What I Learned From Rebbe Nachman and Mr. Miyagi
I thought I understood the power of prayer, until I went to Uman.
Long before I reconnected with Judaism, I felt connected to God. It made no sense to me that a whole universe popped into existence out of nothing for no reason. I wanted to know our Creator. I tried many paths: philosophy, meditation, endurance sports, trance music, martial arts.
Here and there I’d catch hints of the Divine, but prayer was rarely part of the picture.
Twenty years ago, I returned to observant Judaism. My connection to prayer grew more solid as I put on tefillin and prayed every morning. But the moments that most moved me came when I was part of a rowdy congregation, especially with groups that danced and sang in the style of Reb Shlomo Carlebach.
Then, this fall, I traveled to Uman, Ukraine, to pray at the grave of Rebbe Nachman of Breslov. And I experienced another level.
Many people pray fervently, but the Breslovers, Rebbe Nachman’s Chasidic followers, add a personal component: hisbodedus. In short, they pour out their hearts as if they’re talking with a best friend. They do it out loud, every day, often with tears. Watching this, some people think they’re nuts. I don’t.
The gathering in Uman has been likened to a Jewish Burning Man festival. There’s certainly creativity, but the decadence and mind-altering substances are mostly limited to single-malt scotch. The Uman experience is intermittently loud, holy and contemplative.
Two moments stood out. Around the kever, the grave, of Rebbe Nachman, there’s a large synagogue where people pray around the clock, individually and in small groups. You hear cries of wrenching sincerity. I’ve visited the tombs of many holy figures in Israel. Each has its own energy. Rebbe Nachman’s was electric. At the tomb itself, I felt a rush of light coursing through me, and when I asked for guidance in knowing what to pray for, the answer came immediately.
As the Accidental Talmudist, I share what I love about Judaism with a large audience on a daily basis. So I prayed fervently that I should be a clean conduit for God’s light, neither obscuring it nor limiting it from a place of ego. This prayer now gives me strength before every live webcast.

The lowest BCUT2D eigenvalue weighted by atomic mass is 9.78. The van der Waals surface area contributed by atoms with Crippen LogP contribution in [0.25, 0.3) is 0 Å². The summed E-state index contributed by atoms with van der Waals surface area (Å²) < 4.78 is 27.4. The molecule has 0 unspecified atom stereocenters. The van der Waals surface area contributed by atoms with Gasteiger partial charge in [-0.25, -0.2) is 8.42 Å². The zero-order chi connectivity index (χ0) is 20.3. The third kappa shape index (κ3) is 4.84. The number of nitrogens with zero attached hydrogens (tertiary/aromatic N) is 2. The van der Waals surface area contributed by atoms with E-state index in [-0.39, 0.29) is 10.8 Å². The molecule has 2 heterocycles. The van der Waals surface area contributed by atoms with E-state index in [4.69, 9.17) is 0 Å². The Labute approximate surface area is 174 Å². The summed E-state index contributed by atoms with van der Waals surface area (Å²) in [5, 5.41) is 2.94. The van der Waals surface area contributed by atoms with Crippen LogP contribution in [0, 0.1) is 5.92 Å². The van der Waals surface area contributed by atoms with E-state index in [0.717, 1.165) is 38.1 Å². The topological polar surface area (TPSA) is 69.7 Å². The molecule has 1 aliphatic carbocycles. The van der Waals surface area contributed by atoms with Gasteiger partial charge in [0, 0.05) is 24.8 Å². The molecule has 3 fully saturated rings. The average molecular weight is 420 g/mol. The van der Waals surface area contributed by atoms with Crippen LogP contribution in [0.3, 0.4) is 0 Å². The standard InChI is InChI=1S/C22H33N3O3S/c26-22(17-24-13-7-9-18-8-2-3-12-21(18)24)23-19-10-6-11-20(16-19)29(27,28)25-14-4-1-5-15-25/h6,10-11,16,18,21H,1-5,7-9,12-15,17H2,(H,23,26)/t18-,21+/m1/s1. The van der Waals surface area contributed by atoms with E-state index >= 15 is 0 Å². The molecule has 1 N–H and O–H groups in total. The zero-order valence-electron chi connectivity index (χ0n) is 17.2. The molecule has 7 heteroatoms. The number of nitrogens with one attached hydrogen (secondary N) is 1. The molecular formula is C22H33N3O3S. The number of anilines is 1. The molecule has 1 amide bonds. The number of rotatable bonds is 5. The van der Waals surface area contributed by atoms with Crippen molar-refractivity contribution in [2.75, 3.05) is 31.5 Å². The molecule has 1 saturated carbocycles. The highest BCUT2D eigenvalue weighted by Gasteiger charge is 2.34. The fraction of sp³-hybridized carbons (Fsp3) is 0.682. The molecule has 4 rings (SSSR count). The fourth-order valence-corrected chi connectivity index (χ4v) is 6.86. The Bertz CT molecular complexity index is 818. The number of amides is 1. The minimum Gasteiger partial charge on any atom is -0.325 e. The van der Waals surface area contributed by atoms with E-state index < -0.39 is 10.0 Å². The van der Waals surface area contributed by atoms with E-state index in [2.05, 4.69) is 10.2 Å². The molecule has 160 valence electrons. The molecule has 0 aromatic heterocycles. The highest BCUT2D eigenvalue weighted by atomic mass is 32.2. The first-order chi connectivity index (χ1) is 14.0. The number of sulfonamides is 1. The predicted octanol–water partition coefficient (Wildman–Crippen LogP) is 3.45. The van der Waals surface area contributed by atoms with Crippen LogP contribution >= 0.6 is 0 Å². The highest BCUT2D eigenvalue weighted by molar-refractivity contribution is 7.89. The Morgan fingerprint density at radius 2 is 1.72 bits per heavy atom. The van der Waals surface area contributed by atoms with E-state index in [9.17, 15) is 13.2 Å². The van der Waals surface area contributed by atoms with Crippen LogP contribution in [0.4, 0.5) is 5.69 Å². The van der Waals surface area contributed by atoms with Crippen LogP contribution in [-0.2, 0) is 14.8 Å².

The second moment was in a huge tent, singing a nigun (wordless prayer) with 2,500 guys in a tribal roar that must have pierced the firmament. It was ecstatic, rejuvenating, and I wanted it to go on forever. Every guy around me was my brother, and we were hugging strangers all day long.
Together, those moments aroused a sense of clarity.
In Uman, I didn’t just pray for life, health, love and success at work. Those blessings are crucial to everyone, and it’s good to ask for them, but all too often they are out of our control.
What I prayed for was clarity of purpose, strength to achieve it and open-minded humility in place of arrogant certainty. And as soon as I asked for help with those qualities, I felt the physical sensation of having my prayer answered.
In the 1984 film “The Karate Kid,” a bullied teenager asks a maintenance man and karate master, Mr. Miyagi, for a karate lesson, only to receive a can of car polish and a sponge.
“Wax on, wax off. Left hand, right hand,” Mr. Miyagi tells him.
The kid thinks he’s being bullied again, until those circular motions deflect an incoming punch. Then he realizes he’s been training all along, and that he can now protect himself with force and grace.
Prayer is like that. Our words and motions can easily become rote. We fulfill the commandment, but it’s only in moments of intensity that we feel its power. I experienced that intensity in Uman.
Alas, such heights are short-lived, and I have to pray regularly to keep developing those much-needed qualities. Yet, a trace of the Uman energy returned with me. I feel it now as I write these words. I feel it more when I pray.
That kind of prayer is action. It heals. It repairs. And it increases peace in the world.
Salvador Litvak shares his love of Judaism with his followers every day at facebook.com/accidentaltalmudist.